I'd rather see more of the "choose neither!" option in shows and stories too, but I don't see Penny as weak for being presented through her relationships with men. She obviously has a life of her own, with interests and concerns beyond Billy's and Hammer's petty goals, but we're stuck behind Billy's eyes and we can't see her unless we transcend his prejudices. In the end, she does the right thing regarding both men, and it's not her fault that she sings the lamest song in the musical.
Does anyone else read Billy as emotionally immature rather than incapable? I guess where I start having disagreements (and it's not a massive gut feeling or anything, so I'm not passionate with disagreements) is that while we're making Billy the paragon for all things evil and stalker (before the death of Penny), the charecter himself seems less incapable than he is unaccustomed.

This may be a more decidedly psychological view than anything, but it makes me a little uncomfortable when people confuse emotional baggage and personal idiosyncracy with irredeemably static charecter flaws (in a non-narrative sense). Billy himself is incredibly naive, and I think the narrative itself does a good job of setting him up as more than a little hesitant about the whole affair. In other words, we give him causation in Penny's death because that is tragic and he certainly is an indespensible ingredient, but we all see a man who doesn't appear to want to kill his enemy in cold blood. The same enemy who actually pulls the trigger and kills Penny.

Please don't confuse this with a "Penny should date Billy", but I think what Joss did very well and why I consider it a well done tragedy, is that he sets up in Penny the type of woman who could probably deal with (both in terms of her desire and her faculties) Billy's baggage and make him a better person through friendship. In essence, a salvation from the path he appears to be on and one that when we see completed we can tell is not one he truely wanted. The idea that him wanting more precludes the very idea of friendship I think is a tad specious based on the fact people don't like manipulation and so it sounds good. But more than a few friendships have started with two people who had dissimilar views of what the nature of the relationship should be.

Also, I don't buy the lack of empathy arguement for Billy. We see multiple times where he is conflicted by the situation. His first meeting (speaking anyway) with Penny, he continuously vascilates between being there for for her and what he is actually there to do which is something she in direct conflict with. Had he truely lacked all empathy, he would have simply spurned her there and come back with a lie later. He even apologizes in a moment that seems more heartfelt than manipulative for coming on strong which certainly doesn't show a lack of empathy in my book. We also have his realtionship with Moist which seems to be genuine interest and friendship which is also something that you can't have if someone lacks empathy. A lack of empathy in Penny's context would be more visible if she were actively spurnning him where in the context of the actual story she is oblivious.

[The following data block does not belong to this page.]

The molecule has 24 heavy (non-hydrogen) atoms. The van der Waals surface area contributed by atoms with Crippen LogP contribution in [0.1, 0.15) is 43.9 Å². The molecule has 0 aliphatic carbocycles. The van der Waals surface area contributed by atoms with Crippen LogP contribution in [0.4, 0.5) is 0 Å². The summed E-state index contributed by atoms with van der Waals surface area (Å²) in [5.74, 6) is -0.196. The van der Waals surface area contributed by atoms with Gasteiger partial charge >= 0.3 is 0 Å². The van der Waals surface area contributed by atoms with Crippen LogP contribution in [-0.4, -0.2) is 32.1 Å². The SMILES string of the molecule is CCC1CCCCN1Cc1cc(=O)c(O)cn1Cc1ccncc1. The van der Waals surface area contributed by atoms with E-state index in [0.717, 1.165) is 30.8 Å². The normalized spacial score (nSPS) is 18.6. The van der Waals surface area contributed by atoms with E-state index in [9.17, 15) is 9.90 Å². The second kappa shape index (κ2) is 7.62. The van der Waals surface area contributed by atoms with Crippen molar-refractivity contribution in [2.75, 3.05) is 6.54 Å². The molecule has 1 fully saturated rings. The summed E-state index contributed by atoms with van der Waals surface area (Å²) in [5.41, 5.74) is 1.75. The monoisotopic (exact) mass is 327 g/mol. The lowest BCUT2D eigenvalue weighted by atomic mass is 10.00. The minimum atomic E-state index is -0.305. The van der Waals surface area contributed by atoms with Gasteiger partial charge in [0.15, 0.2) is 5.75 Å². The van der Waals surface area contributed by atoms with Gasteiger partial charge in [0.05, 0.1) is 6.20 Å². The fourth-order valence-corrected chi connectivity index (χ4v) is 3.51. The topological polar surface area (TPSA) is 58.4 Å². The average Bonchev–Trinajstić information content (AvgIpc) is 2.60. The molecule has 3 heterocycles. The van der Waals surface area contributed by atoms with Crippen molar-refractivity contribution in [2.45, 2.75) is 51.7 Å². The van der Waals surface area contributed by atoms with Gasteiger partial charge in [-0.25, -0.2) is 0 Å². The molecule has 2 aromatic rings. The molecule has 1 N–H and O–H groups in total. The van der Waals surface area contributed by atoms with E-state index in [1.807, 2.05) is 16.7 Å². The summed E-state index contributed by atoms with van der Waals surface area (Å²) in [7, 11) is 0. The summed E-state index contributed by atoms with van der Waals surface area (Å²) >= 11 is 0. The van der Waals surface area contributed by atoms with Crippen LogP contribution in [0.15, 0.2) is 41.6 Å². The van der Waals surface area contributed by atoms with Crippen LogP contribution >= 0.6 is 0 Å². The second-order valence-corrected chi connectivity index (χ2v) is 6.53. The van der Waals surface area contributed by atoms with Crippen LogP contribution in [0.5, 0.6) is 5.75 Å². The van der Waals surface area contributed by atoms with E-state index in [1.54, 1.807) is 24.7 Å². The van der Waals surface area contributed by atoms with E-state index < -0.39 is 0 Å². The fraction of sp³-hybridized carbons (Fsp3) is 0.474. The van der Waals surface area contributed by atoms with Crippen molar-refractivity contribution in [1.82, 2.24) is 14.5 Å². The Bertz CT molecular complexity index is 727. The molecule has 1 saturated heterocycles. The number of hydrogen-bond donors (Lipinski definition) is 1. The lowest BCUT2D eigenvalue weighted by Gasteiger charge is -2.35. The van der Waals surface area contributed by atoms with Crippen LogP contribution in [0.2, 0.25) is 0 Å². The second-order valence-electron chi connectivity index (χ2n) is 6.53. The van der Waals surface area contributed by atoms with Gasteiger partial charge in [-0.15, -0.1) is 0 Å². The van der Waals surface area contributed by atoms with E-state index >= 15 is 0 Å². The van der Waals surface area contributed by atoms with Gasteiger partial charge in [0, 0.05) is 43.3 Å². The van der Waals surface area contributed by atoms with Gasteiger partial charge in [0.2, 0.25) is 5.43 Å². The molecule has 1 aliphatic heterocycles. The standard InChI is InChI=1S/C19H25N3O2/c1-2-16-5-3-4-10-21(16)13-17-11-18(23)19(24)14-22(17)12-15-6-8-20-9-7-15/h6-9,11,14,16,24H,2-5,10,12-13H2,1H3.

By Act 2 and 3 we're off in the middle of plot and we don't see it as much, but by then the protaganists and antagantists are set and we're moving the plot forward. I guess I'm just saying that I feel like I'm seeing the charecter of Billy reduced to a "nice guy" strawman, and I don't really think that's what the goal was. If that were truely the case, there would be no tragedy.

[ edited by azzers on 2011-09-23 22:35 ]
azzers said:

I guess I'm just saying that I feel like I'm seeing the charecter of Billy reduced to a "nice guy" strawman, and I don't really think that's what the goal was. If that were truely the case, there would be no tragedy.

For me that doesn't undermine the tragedy at all. The events are definitely tragic in themselves, as Billy slips from being generally decent (if, as you say, naive and socially inept) to conflicted to, in the face of his own guilt, self-characterized as evil. However, the underlying tragedy is that while neither Billy nor Captain Hammer is completely irredeemable at the beginning of the show, they both fall into roles or "types" that lead them to disaster. They are not able to escape being the "Nice Guy" and the "Jerk", because those are the only options they see. Hence my conclusions about Dr. Horrible being a criticism of enforced masculine gender roles.

Naturally, that social tragedy only works in the story because of the dramatic tragedy, so I don't disagree with anything you said...I just think it's all operating at multiple levels. :)